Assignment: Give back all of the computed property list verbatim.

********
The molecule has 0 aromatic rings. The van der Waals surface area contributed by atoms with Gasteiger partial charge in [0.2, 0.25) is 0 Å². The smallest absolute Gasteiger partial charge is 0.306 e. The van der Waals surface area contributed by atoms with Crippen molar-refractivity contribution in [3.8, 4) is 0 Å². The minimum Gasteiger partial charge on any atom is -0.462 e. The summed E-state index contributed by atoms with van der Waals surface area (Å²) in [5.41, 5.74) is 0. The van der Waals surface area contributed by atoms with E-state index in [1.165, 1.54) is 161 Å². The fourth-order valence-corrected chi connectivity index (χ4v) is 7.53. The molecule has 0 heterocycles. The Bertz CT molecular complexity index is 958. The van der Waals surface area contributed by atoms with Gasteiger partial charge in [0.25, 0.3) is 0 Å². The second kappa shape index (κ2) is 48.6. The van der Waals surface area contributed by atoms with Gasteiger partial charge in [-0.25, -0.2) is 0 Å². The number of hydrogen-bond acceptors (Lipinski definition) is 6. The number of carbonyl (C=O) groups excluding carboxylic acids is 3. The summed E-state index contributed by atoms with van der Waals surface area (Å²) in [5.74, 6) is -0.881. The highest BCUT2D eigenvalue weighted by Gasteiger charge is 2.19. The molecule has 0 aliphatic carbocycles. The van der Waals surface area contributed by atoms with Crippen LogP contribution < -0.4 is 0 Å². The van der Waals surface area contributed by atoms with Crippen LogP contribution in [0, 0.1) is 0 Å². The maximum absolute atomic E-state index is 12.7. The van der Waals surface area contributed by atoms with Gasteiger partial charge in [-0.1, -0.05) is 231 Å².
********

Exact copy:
The molecule has 0 aromatic rings. The van der Waals surface area contributed by atoms with Gasteiger partial charge in [0.2, 0.25) is 0 Å². The smallest absolute Gasteiger partial charge is 0.306 e. The van der Waals surface area contributed by atoms with Crippen molar-refractivity contribution in [3.8, 4) is 0 Å². The minimum Gasteiger partial charge on any atom is -0.462 e. The summed E-state index contributed by atoms with van der Waals surface area (Å²) in [5.41, 5.74) is 0. The van der Waals surface area contributed by atoms with E-state index in [1.165, 1.54) is 161 Å². The fourth-order valence-corrected chi connectivity index (χ4v) is 7.53. The molecule has 0 heterocycles. The Bertz CT molecular complexity index is 958. The van der Waals surface area contributed by atoms with Gasteiger partial charge in [0.25, 0.3) is 0 Å². The second kappa shape index (κ2) is 48.6. The van der Waals surface area contributed by atoms with Gasteiger partial charge in [-0.25, -0.2) is 0 Å². The number of hydrogen-bond acceptors (Lipinski definition) is 6. The number of carbonyl (C=O) groups excluding carboxylic acids is 3. The summed E-state index contributed by atoms with van der Waals surface area (Å²) in [5.74, 6) is -0.881. The highest BCUT2D eigenvalue weighted by Gasteiger charge is 2.19. The molecule has 0 aliphatic carbocycles. The van der Waals surface area contributed by atoms with Crippen LogP contribution < -0.4 is 0 Å². The van der Waals surface area contributed by atoms with Crippen LogP contribution in [0, 0.1) is 0 Å². The maximum absolute atomic E-state index is 12.7. The van der Waals surface area contributed by atoms with Gasteiger partial charge in [-0.1, -0.05) is 231 Å².